I really can’t wait for him to get his hands on the blue cone flour. My only trepidation being that apparently the specifications for pasta flour are quite precise, with necessity for exceptionally fine sifting. I’m sure it’ll be fine!
|Look at all this incredible pasta that Giovanni gave me! I love this part of my job.|
On to new projects
I was also visited by Rosie Bristow one Sunday morning. A massive benefit of this slower harvest has been my ability to accommodate visitors, and not feel like I’m sprinting about and not able to think!
Rosie is currently working for Flourish Produce based near Cambridge, producing some incredible organic market-garden veg. Check out how great their produce looks here, and at their website: flourishproduce.co.uk.
She had found me on social media, and brought a gang from Flourish for the morning. This turned out to be a really excellent farm walk: lots of diverse and challenging questions, and some similar world views.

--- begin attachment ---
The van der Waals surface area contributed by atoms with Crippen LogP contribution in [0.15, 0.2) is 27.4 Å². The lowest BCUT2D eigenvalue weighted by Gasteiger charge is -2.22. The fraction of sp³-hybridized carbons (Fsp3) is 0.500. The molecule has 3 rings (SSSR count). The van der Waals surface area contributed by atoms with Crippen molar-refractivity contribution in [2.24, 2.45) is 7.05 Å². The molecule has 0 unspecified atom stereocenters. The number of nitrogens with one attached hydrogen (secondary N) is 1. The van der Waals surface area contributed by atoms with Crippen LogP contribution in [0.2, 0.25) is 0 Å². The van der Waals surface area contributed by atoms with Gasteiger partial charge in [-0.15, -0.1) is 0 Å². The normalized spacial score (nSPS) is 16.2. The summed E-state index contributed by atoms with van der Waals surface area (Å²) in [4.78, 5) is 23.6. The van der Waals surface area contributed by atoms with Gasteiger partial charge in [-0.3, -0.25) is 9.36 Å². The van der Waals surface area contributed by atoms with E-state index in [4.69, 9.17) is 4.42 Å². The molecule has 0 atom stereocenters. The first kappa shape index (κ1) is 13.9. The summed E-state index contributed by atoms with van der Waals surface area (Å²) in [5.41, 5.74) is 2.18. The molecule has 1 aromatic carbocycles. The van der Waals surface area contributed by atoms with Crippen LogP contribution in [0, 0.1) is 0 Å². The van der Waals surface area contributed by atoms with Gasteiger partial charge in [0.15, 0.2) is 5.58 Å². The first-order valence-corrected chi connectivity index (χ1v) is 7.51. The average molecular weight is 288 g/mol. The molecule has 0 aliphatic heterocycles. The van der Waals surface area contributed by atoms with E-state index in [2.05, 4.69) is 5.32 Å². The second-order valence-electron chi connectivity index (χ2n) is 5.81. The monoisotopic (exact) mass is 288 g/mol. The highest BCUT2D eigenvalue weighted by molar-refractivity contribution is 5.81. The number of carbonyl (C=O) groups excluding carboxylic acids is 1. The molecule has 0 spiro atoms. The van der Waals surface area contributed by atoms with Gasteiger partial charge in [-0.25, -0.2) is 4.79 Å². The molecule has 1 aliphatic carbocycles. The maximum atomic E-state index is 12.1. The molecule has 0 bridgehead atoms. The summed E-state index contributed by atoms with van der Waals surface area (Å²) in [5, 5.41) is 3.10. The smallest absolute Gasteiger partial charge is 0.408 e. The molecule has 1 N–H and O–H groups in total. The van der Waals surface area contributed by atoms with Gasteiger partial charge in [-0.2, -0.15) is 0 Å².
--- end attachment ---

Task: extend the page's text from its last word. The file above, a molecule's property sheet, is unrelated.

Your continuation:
Rosie is very interested in the compostable textiles market; naturally she therefore wanted to see my hemp and linseed (samples of which she took away to have a play with and see about processing into fabric).
Linseed is a little different to flax which is grown to produce linen though, primarily due to linseed being a very short crop – modern varieties tend to stand somewhere around twelve inches.
So the plan is to run a trial with Rosie next year, growing perhaps as much as a hectare of flax for her (she is going on some processing courses imminently).
Some of the tricky parts are that flax is supposed to be harvested by pulling up the plant to keep the route intact, which leads to longer fibres.
But I’m sure with the big team of volunteers that Rosie will be able to muster it won’t take long to harvest. And it’ll be a super fun project.
Agroforestry is the future
I managed to find a couple of days to finalise my agroforestry project as well, due to be planted this winter. Agroforestry is the mixing of trees and farming (often crop farming).